Wired UK was awarded the BSME Launch
of the Year 2009 award. On December 14, 2009,
Wired magazine was
Magazine of the Decade by the editors of
In 2006, writer Jeff Howe and editor Mark Robinson coined the term
crowdsourcing in the June issue.
Condé Nast Italia launched the Italian edition of Wired and
Wired.it. On April 2, 2009,
Condé Nast relaunched the UK edition of
Wired, edited by David Rowan, and launched Wired.co.uk. Also in 2009,
Evan Ratliff "vanished" attempting to keep his
whereabouts secret saying "I will try to stay hidden for 30 days." A
$5,000 reward was offered to his finder(s). Ratliff was found
September 8 in New Orleans by a team effort, which was written about
by Ratliff in a later issue. In 2010, Wired released its Tablet
Limor Fried became the first female engineer featured on the
cover of Wired.
In May 2013, Wired joined the Digital Video Network with the
announcement of five original web series including the National
Security Agency satire
Codefellas and the animated advice series
Mister Know-It-All .
TYPE OF SITE
Condé Nast ;
1,200 (as of March 18, 2017 )
November 20, 1992; 24 years ago (1992-11-20)
The Wired website, formerly known as
Wired News and
launched in October 1994. It split off from the magazine when it was
Condé Nast Publishing in the 1990s.
Wired News was owned
Lycos not long after the split, until
Condé Nast purchased Wired
News on July 11, 2006.
Wired.com hosts several technology blogs on topics in transportation,
security, business, new products, video games, the "
GeekDad " blog on
toys, creating websites, cameras, culture and science. It also
Wired was criticized for its handling of the
Adrian Lamo /Chelsea
Manning logs. Wired contributor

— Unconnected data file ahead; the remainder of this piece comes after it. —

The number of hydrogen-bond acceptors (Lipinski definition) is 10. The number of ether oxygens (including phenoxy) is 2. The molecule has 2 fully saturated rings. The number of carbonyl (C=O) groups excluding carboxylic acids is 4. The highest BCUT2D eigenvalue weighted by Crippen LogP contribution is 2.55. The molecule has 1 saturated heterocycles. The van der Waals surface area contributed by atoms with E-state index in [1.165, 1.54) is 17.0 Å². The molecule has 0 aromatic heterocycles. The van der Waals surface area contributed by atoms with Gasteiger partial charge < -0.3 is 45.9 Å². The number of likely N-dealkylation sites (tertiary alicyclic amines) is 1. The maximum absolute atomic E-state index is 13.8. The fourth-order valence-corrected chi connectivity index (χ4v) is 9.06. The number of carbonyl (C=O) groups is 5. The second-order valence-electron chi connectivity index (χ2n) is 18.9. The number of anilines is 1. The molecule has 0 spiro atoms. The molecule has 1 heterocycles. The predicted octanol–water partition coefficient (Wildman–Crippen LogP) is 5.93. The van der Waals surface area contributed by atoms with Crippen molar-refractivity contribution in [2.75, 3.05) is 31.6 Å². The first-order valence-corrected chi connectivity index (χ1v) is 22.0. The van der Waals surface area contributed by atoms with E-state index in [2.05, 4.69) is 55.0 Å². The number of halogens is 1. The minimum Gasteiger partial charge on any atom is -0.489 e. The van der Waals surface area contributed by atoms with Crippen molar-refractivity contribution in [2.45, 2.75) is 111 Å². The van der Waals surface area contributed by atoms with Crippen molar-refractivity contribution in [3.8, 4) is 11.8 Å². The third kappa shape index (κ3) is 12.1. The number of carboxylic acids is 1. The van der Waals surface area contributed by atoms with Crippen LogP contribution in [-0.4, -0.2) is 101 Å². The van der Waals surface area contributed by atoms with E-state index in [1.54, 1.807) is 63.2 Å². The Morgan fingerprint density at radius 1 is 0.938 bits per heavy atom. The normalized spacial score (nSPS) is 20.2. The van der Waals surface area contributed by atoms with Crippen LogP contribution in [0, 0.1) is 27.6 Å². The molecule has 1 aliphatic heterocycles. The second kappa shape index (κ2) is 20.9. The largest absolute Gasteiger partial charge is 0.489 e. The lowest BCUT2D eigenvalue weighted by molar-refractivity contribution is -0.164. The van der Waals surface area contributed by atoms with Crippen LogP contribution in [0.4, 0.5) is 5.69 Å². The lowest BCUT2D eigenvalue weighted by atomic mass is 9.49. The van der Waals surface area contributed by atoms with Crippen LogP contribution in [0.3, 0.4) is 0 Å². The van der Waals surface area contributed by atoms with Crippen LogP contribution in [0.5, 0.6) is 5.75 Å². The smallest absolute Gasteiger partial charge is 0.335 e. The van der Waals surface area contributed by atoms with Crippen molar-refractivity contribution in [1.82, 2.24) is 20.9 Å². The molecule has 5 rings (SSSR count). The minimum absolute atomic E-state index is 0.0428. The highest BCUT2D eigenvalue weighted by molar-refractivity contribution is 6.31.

Kevin Poulsen used Lamo to obtain
transcripts of the communications between Lamo and Bradley that led to
Manning's arrest over the "
WikiLeaks " in 2010. Poulsen released
approximately one third of the logs, but he and Wired editor in chief
Evan Hansen refused to release more on grounds of privacy. The issue
became a subject of controversy, when Poulsen and Hansen attacked
Glenn Greenwald .
From 2004 to 2008, Wired organized an annual "festival of innovative
products and technologies". A NextFest for 2009 was canceled.
* 2004: May 14–16 at the Fort Mason Center , San Francisco
* 2005: June 24–26 at
Navy Pier , Chicago
* 2006: September 28 – October 1 at the Jacob K. Javits Convention
Center , New York City
* 2007: September 13–16 at the
Los Angeles Convention Center
Los Angeles Convention Center , Los
* 2008: September 27 – October 12 at
Millennium Park in Chicago
The Geekipedia supplement
* Geekipedia is a supplement to Wired.
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Wired's writers have included
Jorn Barger ,
John Perry Barlow , John
Battelle , Paul Boutin ,
Stewart Brand ,
Gareth Branwyn ,
Po Bronson ,
Scott Carney ,
Michael Chorost ,
Douglas Coupland , James Daly ,
Joshua Davis ,
J. Bradford DeLong ,
Mark Dery , David Diamond , Cory
Esther Dyson ,
Mark Frauenfelder ,
Simson Garfinkel ,
William Gibson ,
Mike Godwin ,
George Gilder , Lou Ann
Chris Hardwick ,
Danny Hillis , Steven Johnson ,
Bill Joy ,
Jon Katz ,
Leander Kahney ,
Richard Kadrey ,
Jaron Lanier , Lawrence
Paul Levinson ,
Steven Levy ,
John Markoff ,
Wil McCarthy ,
Russ Mitchell ,
Glyn Moody , Charles Platt ,
Josh Quittner , Spencer
Howard Rheingold ,
Rudy Rucker ,
Paul Saffo ,
Adam Savage ,
Evan Schwartz , Peter Schwartz ,
Alex Steffen ,
Neal Stephenson ,
Bruce Sterling ,
John Hodgman ,
Kevin Warwick ,
Dave Winer , Belinda
Parmar and Gary Wolf .
Guest editors have included
Barack Obama ,
Rem Koolhaas , James
Cameron , Will Wright ,
J. J. Abrams ,
Christopher Nolan and Serena
* Why the Future Doesn\'t Need Us
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* ^ Calore, Michael (March 11, 2011). "
Vaporware 2010: The Great
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moving out of computers and into the culture". The Boston Globe. p.
* ^ Carr, David (July 27, 2003). "The Coolest
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Evan Ratliff Is on the
Lam. Locate Him and Win $5,000.". Wired.
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* "Wired UK: what nearly happened", an article on the rise and fall
of Wired UK
* Gary Wolf (2003). Wired: A Romance. New York: Random House. ISBN